New member of Swiss government executive elected


Didier Burkhalter was elected Wednesday to the Swiss Federal Council, the executive branch of government, following four rounds of voting in a joint session of both legislative houses. The move is expected to be carried out smoothly, as the French- speaking councillor-elect will replace a fellow Latin party member, assuring the Swiss “magic formula” for consensus government.

“The agreement is saved, the peace of the languages is preserved,” declared the Geneva-based Le Temps daily on its Website. There had been a chance a German speaker might grab the seat.

The Swiss system has a collegium executive body, where all seven members are seen as equals and the branch works on the basis of consensus.

The presidency is largely symbolic and rotates on an annual basis, in an effort to ensure all councillors get to hold the title.

The unofficial Swiss formula for government – which shares the council seats among the major parties and language regions of the Alpine land – has taken some hits in recent years, mainly owing to a shift away from the historic centrist parties to the right, which forced a change to the classic makeup of the government.

However, polls in the run-up to the vote showed citizens still want consensus politics rather than coalition governments, and seek cabinet members who will work across party lines.

The cabinet would maintain its proportions of five councillors from Teutonic regions, which make up over 60 per cent of the population, and two from Francophone areas, where 20 per cent of the people live. The Italian speaking region, which has about 6 per cent of the population, has not been represented on the council in a decade.

Burkhalter is a member of the right-of-centre Liberal Party and is from the French-speaking Canton Neuchatel. In Switzerland, where local pride can equal or surpass nationalist sentiment, the canton and its villages have announced celebrations.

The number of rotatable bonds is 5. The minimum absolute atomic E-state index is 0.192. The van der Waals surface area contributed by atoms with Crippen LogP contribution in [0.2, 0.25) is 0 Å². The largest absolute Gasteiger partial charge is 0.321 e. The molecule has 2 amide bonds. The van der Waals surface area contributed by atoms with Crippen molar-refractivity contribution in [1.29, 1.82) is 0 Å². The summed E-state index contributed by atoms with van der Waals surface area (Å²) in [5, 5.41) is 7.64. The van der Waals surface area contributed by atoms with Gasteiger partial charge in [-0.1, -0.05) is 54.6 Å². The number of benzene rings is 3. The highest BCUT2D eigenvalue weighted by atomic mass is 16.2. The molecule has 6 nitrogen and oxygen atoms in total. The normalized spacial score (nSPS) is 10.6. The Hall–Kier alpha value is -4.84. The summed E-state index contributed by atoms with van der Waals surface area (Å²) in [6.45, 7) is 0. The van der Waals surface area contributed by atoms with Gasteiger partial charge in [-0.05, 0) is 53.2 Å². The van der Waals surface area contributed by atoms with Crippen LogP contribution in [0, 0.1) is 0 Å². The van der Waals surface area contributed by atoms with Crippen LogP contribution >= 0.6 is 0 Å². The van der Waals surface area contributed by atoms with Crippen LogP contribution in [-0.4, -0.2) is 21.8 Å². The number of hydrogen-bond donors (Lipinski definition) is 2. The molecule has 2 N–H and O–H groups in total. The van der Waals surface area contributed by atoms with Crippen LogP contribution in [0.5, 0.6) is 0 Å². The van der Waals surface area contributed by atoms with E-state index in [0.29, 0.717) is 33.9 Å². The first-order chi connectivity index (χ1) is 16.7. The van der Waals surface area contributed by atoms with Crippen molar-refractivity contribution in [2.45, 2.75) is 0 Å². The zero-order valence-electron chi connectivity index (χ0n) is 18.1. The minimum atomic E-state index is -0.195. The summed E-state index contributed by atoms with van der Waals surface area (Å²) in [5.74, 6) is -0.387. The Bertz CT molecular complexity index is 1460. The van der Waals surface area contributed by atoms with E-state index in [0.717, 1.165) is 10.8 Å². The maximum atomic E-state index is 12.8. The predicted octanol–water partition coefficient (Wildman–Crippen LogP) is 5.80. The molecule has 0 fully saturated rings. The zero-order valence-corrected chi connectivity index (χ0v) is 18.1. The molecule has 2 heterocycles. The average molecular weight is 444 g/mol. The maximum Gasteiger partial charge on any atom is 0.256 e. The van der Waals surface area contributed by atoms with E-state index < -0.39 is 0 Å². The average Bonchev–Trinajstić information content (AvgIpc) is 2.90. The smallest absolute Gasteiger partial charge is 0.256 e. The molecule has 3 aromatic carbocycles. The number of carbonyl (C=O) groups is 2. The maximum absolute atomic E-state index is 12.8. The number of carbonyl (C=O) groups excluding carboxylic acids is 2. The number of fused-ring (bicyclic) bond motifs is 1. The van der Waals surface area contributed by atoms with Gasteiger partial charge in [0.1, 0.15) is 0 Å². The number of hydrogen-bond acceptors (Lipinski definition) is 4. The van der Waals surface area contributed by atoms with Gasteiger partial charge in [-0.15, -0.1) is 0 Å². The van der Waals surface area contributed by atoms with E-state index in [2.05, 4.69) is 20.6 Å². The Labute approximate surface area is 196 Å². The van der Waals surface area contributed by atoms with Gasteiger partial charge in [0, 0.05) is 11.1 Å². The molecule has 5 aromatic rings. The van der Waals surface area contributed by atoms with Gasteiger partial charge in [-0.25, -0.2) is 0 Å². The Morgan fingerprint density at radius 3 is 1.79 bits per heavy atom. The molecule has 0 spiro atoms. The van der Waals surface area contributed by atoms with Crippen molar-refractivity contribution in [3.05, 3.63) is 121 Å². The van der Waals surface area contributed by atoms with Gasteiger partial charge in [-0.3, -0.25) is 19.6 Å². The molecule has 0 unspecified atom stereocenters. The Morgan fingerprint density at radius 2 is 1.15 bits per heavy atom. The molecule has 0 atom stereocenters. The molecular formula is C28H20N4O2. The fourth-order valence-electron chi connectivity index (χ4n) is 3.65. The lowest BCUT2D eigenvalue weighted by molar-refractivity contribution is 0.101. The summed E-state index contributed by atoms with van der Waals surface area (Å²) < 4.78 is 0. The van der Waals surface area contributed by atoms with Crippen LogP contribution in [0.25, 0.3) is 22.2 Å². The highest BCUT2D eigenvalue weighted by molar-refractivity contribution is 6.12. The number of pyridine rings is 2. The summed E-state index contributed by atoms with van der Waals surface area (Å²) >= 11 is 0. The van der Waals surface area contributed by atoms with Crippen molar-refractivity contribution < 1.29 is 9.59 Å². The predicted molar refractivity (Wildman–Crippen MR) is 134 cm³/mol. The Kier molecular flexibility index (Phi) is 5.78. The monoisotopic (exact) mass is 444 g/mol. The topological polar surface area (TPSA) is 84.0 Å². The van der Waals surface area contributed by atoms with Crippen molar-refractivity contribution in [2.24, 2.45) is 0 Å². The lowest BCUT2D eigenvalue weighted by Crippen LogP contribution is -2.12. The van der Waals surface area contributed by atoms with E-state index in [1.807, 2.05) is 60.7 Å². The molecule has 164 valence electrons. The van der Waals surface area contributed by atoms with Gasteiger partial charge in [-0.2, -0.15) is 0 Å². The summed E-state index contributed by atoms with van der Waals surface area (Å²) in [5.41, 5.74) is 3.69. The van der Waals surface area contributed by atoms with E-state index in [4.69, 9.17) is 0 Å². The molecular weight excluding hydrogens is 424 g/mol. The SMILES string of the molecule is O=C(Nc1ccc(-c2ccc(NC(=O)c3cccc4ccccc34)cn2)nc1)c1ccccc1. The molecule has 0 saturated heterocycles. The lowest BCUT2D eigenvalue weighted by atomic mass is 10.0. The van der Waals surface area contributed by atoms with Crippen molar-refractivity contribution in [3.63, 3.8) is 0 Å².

When he replaces fellow party member Pascal Couchepin in the body, Burkhalter is to become the 112th federal councillor since modern Switzerland and its constitution were founded in 1848.

Couchepin, who heads the federal department of home affairs, decided to retire earlier this year, after 11 years on the council, and is to officially step down in November. He resides in the largely French-speaking Canton Valais in the south.

Burkhalter, aged 49, defeated his main challenger in the election, Urs Schwaller of the centre-right Christian Democrats. That party has fallen from its heyday, with much of its voter base shifting to other groupings, including the conservative right-wing Swiss People’s Party.

Schwaller is from Fribourg, a mixed canton. While he speaks both French and German fluently, he is not a Latin, and his election might have rocked the boat.

His canton’s French language paper, La Liberte, was restrained on its Website, announcing the result and saying simply that the Swiss formula was preserved.

With the Liberals maintaining their seat, consensus politics is expected to reign, at least until nationwide parliamentary elections in about a year’s time, when the entire Federal Council will be reelected as well.

Councillors are not members of parliament in Switzerland but are the main full-time politicians running the country. Parliamentarians get paid a pittance and most keep their day jobs – many are lawyers, academics and in business – stopping only to convene in Bern a few times a year for marathon sessions.

EarthTimes.org

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One Response

  1. Didier Burkhalter. Is he elected?? Let’s see now what will he do?? Let’s hope that he be kind andset the example by being agood politician, Not the corrupted one.

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